When you’re lucky enough to find them, photos and stories of some of the earliest public sports collectors conventions are fascinating to see. Stacks of cards wrapped in rubber bands with little regard for condition. No top loaders. No plastic sheets and thus, no binders. No cello-wrapped boxes of new products.
Most of the stories and whatever photographs from those shows have unfortunately passed on with the older adults who were part of them. A few paragraphs wound up in fledgling hobby newsletters.
Awhile back, we showed off some images of a 1973 American Sports Card Collectors Association show in New York. While it wasn’t the first baseball card show ever held, public regional gatherings were rare and the number and quality of the photographs generated a lot of interest. It sparked some recollections from those who were there, including hobby veterans Rob Lifson and Keith Olbermann. In the annals of modern hobby history, that New York event was sort of the Goudey gum of show coverage. Now, we may have found the T206.
In July of 1971, young folks and adult collectors got together in Orange County for the Southern California Sports Collectors Convention. The show even drew some coverage in the Los Angeles Times, whose writer, the late Dave Distel, gave it the unfortunate description of “an interesting gathering of frustrated athletes.”
Nevertheless, it was a pretty lengthy and well-written story that offered some interesting tidbits from the hobby as it was some 48 years ago. Dealers and collectors came to the show with their cards packed in “suitcases, cigar boxes and cartons.” Items for sale included not just cards but yearbooks and programs, bats, baseballs, autographs and even a 1914 University of Illinois football helmet.
Media coverage of the hobby was rare; perhaps that’s why one California show goer pulled out a clipping about a convention in Detroit that had taken place earlier. “This writer didn’t take this thing too seriously,” 21-year-old Ed Broder told the Times. “I take it seriously and so do a lot of other people.”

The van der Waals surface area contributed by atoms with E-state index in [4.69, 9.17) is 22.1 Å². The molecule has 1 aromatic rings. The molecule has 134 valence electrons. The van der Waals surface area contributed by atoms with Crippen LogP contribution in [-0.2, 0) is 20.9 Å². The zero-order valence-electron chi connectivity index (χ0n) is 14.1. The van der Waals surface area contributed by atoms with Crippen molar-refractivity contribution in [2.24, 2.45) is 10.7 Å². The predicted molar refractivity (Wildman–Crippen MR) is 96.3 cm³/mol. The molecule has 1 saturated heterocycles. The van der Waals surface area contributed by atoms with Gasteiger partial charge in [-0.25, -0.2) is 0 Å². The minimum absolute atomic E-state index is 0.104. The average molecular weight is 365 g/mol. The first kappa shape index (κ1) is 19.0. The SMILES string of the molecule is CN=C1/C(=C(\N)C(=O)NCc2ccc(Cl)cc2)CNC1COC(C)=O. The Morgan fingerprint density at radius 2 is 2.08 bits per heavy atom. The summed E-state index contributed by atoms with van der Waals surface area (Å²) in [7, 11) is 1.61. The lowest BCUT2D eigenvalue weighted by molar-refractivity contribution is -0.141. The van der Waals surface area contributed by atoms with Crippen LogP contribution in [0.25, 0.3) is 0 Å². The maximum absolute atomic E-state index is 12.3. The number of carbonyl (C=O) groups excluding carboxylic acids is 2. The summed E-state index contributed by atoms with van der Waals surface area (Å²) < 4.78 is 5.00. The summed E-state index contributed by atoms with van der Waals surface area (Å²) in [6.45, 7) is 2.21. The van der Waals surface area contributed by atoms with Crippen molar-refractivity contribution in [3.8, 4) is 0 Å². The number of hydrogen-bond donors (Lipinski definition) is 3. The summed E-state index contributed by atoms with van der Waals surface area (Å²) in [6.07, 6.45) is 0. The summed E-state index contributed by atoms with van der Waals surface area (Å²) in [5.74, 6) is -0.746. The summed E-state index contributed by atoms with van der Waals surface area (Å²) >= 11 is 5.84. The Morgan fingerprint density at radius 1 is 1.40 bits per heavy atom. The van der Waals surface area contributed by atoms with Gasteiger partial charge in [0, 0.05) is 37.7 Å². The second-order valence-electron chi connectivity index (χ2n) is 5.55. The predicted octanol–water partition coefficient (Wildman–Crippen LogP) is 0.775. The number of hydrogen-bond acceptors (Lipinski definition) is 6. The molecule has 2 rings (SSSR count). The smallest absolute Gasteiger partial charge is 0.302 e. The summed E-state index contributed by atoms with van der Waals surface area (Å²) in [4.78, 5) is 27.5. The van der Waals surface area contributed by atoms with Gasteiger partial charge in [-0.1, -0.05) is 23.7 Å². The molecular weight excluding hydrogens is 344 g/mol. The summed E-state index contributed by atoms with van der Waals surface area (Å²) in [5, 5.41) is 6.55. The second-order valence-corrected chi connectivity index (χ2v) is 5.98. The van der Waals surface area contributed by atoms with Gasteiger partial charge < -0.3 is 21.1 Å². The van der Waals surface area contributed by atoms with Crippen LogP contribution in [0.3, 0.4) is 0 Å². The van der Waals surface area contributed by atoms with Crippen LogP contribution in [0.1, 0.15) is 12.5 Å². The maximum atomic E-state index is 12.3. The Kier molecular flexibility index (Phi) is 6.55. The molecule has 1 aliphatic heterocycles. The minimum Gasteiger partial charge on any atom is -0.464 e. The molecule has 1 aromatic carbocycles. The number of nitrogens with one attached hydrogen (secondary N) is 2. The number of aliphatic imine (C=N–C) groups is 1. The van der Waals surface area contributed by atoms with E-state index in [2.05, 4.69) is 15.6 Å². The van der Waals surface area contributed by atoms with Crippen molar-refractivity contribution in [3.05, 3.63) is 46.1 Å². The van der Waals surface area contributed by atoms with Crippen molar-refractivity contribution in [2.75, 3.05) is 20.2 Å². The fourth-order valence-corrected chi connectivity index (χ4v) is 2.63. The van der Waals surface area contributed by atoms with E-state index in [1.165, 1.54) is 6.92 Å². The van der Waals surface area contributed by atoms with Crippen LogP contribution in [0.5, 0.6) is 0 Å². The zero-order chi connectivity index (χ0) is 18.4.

Broder, by the way, would set up a card-making business with his son many years later, but had no real license to do so.
Autographs were present at the 1971 show, but they weren’t much of a commodity. Thirty-year-old dealer Max Schrager, who was considered among the first major sports autograph dealers, had what was purported to be a signed photo of Babe Ruth, Ty Cobb and Tris Speaker for $500 on his table but “no takers.” It may have been overpriced for the time because Schrager reported that Ruth’s autograph was worth $50; Cobb’s just $8.50. He said among current players of the time, Willie Mays was the only autograph that had much value (“$1 or $2”) and that a Hank Aaron or Bob Gibson could be had for less than a quarter.
Some things don’t change, though. In talking with dealers, Distel related to his readers that autographs sell for more if the player is “ornery or deceased.”
Another seller at the show was Goodwin Goldfaden. A collector since 1935, “Goody” operated the Adco Sports Book Exchange, a giant haven for publications, cards and anything else fans accumulated. He told the paper that several years earlier, he had sold the Houston Colt .45s a research library of baseball publications for $2,500.
The story also mentioned Dan Dischley who would go on to a long tenure running The Trader Speaks. Dischley, who passed way earlier this year, was auctioning a T206 Eddie Plank from his home office in New York and told the writer that collectors “would pay $1,000 for a Wagner.”
Even then, it was a simple case of supply and demand from a passionate group of “frustrated athletes.”